And he did say I was pretty. I kissed him and we parted. I never touched him again. He never touched me. Perhaps he managed to buy that car and drive off. I stopped noticing him after we stopped meeting. He became the boy in the grocery store again. The boy who always looked the other way and I went to the blackberry bushes by myself, watching the ants busily going about their business. Watching the glowworms at night. Watching the stars and the crystal clear water flow by in the creek.
Like cherubs dancing in the twilight.
I remembered that night again. The time I walked to the blackberry bushes and picked up the worm. I remembered the feeling of change hanging over me. I remembered the liberating sensation. And in the night I snuck out of the house and I walked to the creek. I picked up a glowworm and I examined it but I didn’t feel the same revulsion as before. I looked at it from all angles but the disgust had gone away and I carefully put the glowworm back to where it had been before.
Like a shooting star burning brightly before fading away.
I walked back and I snuck in without her noticing. I sat down at the kitchen table and I thought for the entire night. I thought about me and about my grandmother. I thought about my mother and my father. I thought about my siblings and the way I was left behind. I thought about the boy and the wine. And while I thought I watched the picture my grandmother kept on the fridge.
It was a strange image of a cherub. There was a bright shooting star above and the vast ocean was filled with driftwood. Big waves hit the shore and the sky on the right side of the picture had turned red, white and blue as if all the stages of sunrise and sunset were depicted at once.
I had a taste of honey in my mouth. It felt like a memory. A nightmare. I tasted it with my tongue and I felt something in my body that was worse than my grandmother’s humiliation. And I pushed it back. I pushed it so far back. I pushed it with all my might but still I couldn’t help but see images.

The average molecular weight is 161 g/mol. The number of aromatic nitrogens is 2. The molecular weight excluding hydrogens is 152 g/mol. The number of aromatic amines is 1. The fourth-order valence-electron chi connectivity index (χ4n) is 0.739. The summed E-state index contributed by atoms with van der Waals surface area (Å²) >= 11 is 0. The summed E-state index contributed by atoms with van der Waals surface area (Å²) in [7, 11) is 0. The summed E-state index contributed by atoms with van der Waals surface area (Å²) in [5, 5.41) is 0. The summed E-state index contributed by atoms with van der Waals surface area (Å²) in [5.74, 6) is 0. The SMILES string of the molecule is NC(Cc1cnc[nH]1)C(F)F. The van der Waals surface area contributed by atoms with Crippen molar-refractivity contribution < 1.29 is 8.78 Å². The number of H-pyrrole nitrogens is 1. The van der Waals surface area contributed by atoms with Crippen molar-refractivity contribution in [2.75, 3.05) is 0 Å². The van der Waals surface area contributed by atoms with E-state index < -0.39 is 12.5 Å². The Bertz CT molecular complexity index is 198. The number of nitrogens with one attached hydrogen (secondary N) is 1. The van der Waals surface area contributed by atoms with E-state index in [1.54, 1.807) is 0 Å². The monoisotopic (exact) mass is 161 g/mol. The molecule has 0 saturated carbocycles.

Dark night outside the window, bright light in the house. You had just arrived, hadn’t you? He was your grandmother’s factotum. He came and he fixed the stove. He came and he put in a new window that had broken. He came and he drank coffee with your grandmother and he looked at you. You forgot all about him along the way. You forgot, and you pushed the memory away but it surfaces from time to time.
Like driftwood on a raging sea.
I don’t know where they came form. I just pushed them away. A nightmare revisiting me in waking state. There was no reason to do anything but push it away. Now I sometimes wonder what else I’ve forgotten. I sometimes get the sensation that there is something missing in my memory banks. A vital memory that has gone awry, gotten lost – or was never registered in the first place. What have I forgotten?
My grandmother woke up one morning with pain in her chest. I remember that very well. She ignored it for an hour and then called a doctor. The doctor swept her away and they left me there alone in the house that belonged just to her. They left me there alone with her things and her memories.
I cried with worry. I wanted to go with them but she took my hand and told me she would be right back. That she wouldn’t leave me. I just didn’t believe her. I sat there in the empty house certain she would never be back. I sat there …
Or was that before the boy? Was her attack before the wine and the glowworms and the change? She came back with a smile and she kissed me on the cheek. She held a bottle with small pills that she kept in her pocket always after that and she was back with her hard hand and her parenting ways. She came back despite my fears. Defying my fears. Defying my believes.
Was it before or after?
I remember sitting in the kitchen when she was away. Sitting there hearing the doorbell ring. The air was stuffy and thick. The night was filled with clouds. Dark thunderclouds sailed over the sky threatening to strike down anywhere, anytime. I watched them in fascination hoping a thunderstorm would hit us and it did. The rain beat the pavement outside the window and I went out in the dress with the yellow flowers. It was a dress I had hated when my grandmother gave it to me but I had learned to like it. I got soaking wet in an instant.